The basic strength which is expressed in a detached concern with the whole of life; it is conveyed to succeeding generations in an integration of experience best described by the word heritage

(integrity vs despair / old age)


When only the positive, adaptive tendency is present in the ego, the condition is said to be __ which can lead to __; when only the negative tendency is present, the condition is called __ which can lead to __

Maladaptive; Neuroses; Malignant; Psychoses


Identify the maldevelopment that occurs in relation to the positive tendency of every psychosocial stage

Infancy (Trust - Sensory maladjustment)
Early childhood (Autonomy - Shameless willfulness)
Play Age (Initiative - Ruthlessness)
School Age (Industriousness - Narrow virtuosity)
Adolescence (Identity cohesion - Fanaticism)
Young Adulthood (Intimacy - Promiscuity)
Adulthood (Generativity - Overextension)
Old Age (Ego integrity - Presumption)


Identify the maldevelopment that occurs in relation to the negative tendency of every psychosocial stage

Infancy (Mistrust - Withdrawal)
Early Childhood (Shame and doubt - Compulsion)
Play Age (Guilt - Inhibition)
School Age (Inferiority - Inertia)
Adolescence (Role Confusion - Role Repudiation)
Young Adulthood (Isolation - Exclusivity)
Adulthood (Stagnation - Rejectivity)
Old Age / Maturity (Despair - Disdain)


TRUE OR FALSE: Erikson believed that we have more change to exercise free will during the last four stages, although the attitudes and strengths we have formed during the earlier stages will affect our choices.



Our ultimate goal according to Erikson

To develop a positive ego identity that incorporates all the basic strengths


In developing his personality theory, Erikson used data obtained primarily from?

Play Therapy
Anthropological Studies
Psychohistorical ANalysis
(He occasionally used free association but rarely attempted to analyze dreams)


The application of Erikson's life-span theory, along with psychoanalytic principles, to the study of historical figures; Erikson's most unusual assessment technique

Psychohistorical Analysis
(typically focuses on a significant crisis, an episode that represents a major life theme uniting past, present and future activities)


Erikson's term for the strategy wherein he adopted the subject's viewpoint as his own to assess life events through that person's eyes

Disciplined Subjectivity


A psychological test used to measure the development of ego identity during adolescence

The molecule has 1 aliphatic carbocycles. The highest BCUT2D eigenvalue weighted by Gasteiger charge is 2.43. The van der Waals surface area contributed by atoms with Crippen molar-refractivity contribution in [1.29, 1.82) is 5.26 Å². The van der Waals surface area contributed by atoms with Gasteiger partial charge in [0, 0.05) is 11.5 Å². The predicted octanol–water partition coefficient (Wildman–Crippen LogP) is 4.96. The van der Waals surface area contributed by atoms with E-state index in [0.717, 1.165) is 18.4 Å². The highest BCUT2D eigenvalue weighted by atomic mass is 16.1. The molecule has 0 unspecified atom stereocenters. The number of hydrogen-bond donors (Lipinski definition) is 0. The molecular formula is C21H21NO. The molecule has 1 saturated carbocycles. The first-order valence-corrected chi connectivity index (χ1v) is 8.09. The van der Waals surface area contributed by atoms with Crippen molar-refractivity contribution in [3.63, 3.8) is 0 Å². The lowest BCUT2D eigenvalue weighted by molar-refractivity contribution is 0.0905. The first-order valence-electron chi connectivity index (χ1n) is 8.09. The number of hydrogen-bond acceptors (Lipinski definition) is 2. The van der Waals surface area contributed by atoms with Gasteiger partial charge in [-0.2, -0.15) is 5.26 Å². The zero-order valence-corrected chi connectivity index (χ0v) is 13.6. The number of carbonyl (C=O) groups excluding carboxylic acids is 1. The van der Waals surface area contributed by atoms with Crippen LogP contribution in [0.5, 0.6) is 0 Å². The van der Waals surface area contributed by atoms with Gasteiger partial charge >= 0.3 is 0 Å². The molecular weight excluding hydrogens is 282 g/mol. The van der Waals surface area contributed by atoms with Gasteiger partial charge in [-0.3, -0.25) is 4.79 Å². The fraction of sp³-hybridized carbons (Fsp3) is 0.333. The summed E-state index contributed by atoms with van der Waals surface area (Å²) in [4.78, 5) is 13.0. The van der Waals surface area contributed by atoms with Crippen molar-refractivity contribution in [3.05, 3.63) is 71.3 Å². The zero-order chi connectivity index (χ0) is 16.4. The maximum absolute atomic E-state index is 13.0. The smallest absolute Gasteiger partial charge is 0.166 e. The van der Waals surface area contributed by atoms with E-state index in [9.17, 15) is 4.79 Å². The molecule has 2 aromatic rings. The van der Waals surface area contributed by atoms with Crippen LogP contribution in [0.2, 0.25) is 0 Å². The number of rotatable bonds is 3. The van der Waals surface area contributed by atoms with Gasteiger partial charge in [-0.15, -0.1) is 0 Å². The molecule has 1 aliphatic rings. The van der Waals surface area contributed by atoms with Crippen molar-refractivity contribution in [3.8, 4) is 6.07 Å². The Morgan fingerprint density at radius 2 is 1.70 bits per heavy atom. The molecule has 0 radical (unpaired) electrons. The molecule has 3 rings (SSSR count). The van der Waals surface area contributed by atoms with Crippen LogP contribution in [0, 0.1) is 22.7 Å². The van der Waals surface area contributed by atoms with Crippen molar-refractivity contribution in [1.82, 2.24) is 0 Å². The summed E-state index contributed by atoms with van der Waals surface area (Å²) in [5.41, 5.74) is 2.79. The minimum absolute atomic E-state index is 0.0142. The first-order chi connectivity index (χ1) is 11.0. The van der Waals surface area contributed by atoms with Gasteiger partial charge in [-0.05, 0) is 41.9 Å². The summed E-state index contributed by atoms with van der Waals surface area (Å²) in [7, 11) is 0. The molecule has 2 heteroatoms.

Ego-Identity Scale


A psychological test used to measure the dimensions of exploration and commitment among adolescents

Ego Identity Process Questionnaire


A 20-item self report inventory used to measure the level of generativity or stagnation in adulthood

Loyola Generativity Scale


A personality assessment technique for children in which structures assembled from dolls, blocks and other toys are analyzed

Play Constructions


An extensive research program identified 5 psychosocial types or statuses on the adolescent stage of development

Identity Achievement (committed to occupational and ideological choices)
Moratorium (still undergoing identity crisis)
Foreclosure not experienced an identity crisis but firmly committed to an occupation and ideology)
Identity Diffusion (no occupational or ideological commitment and not experienced an identity crisis)
Alienated Achievement (experienced an identity crisis, no occupational goal and cling to beliefs that are critical of the social and economic system)


The process of dealing successfully with the social realities of adult life; usually occurs during the 20s, as people assume adult responsibilities of marriage, family and career

Identity Consolidation


Identity the 4 stages in the development of gender preference identity according to one model by Frable

Sensitization (one's initial perception of being different from peers of same sex)
Identity Confusion (confusing, frightening realization that one's feelings and thoughts could be characterized as homosexual
Identity Assumption (believes one is homosexual and begins to accept gay identity)
Commitment (fully accepts the gay identity as a way of life)


Time magazine called him the "most influential living psychoanalyst" while Psychology Today described him as "an authentic intellectual hero"

Erik Erikson


Erikson's method of __ has become a standard diagnostic and therapeutic tool for work with emotionally disturbed and abused children.

Play Therapy